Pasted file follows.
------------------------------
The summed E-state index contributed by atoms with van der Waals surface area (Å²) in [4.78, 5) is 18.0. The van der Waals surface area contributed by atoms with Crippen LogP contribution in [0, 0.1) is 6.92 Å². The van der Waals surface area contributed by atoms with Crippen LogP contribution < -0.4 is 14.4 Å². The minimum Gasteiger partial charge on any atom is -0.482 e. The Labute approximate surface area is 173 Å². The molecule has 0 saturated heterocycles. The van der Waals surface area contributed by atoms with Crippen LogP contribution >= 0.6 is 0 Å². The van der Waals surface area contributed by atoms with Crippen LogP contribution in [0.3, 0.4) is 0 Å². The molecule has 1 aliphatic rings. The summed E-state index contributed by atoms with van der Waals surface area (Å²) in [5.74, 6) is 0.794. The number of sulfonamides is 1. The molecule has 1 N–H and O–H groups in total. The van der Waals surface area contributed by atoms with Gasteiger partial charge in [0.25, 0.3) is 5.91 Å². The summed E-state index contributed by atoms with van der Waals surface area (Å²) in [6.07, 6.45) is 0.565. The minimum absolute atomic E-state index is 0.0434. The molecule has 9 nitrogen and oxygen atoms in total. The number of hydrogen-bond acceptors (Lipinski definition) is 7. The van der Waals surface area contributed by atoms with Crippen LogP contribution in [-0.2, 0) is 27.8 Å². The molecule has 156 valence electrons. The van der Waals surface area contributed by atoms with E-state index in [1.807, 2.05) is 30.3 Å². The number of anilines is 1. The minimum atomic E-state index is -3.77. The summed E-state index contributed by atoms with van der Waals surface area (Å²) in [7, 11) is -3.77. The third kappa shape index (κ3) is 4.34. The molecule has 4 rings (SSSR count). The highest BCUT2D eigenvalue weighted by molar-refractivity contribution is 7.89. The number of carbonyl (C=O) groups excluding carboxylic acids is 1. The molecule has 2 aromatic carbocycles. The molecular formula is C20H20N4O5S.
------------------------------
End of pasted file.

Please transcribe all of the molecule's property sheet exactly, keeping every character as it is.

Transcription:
The summed E-state index contributed by atoms with van der Waals surface area (Å²) in [4.78, 5) is 18.0. The van der Waals surface area contributed by atoms with Crippen LogP contribution in [0, 0.1) is 6.92 Å². The van der Waals surface area contributed by atoms with Crippen LogP contribution < -0.4 is 14.4 Å². The minimum Gasteiger partial charge on any atom is -0.482 e. The Labute approximate surface area is 173 Å². The molecule has 0 saturated heterocycles. The van der Waals surface area contributed by atoms with Crippen LogP contribution >= 0.6 is 0 Å². The van der Waals surface area contributed by atoms with Crippen LogP contribution in [0.3, 0.4) is 0 Å². The molecule has 1 aliphatic rings. The summed E-state index contributed by atoms with van der Waals surface area (Å²) in [5.74, 6) is 0.794. The number of sulfonamides is 1. The molecule has 1 N–H and O–H groups in total. The van der Waals surface area contributed by atoms with Gasteiger partial charge in [0.25, 0.3) is 5.91 Å². The summed E-state index contributed by atoms with van der Waals surface area (Å²) in [6.07, 6.45) is 0.565. The minimum absolute atomic E-state index is 0.0434. The molecule has 9 nitrogen and oxygen atoms in total. The number of hydrogen-bond acceptors (Lipinski definition) is 7. The van der Waals surface area contributed by atoms with Crippen LogP contribution in [-0.2, 0) is 27.8 Å². The molecule has 156 valence electrons. The van der Waals surface area contributed by atoms with E-state index in [1.807, 2.05) is 30.3 Å². The number of anilines is 1. The minimum atomic E-state index is -3.77. The summed E-state index contributed by atoms with van der Waals surface area (Å²) in [7, 11) is -3.77. The third kappa shape index (κ3) is 4.34. The molecule has 4 rings (SSSR count). The highest BCUT2D eigenvalue weighted by molar-refractivity contribution is 7.89. The number of carbonyl (C=O) groups excluding carboxylic acids is 1. The molecule has 2 aromatic carbocycles. The molecular formula is C20H20N4O5S.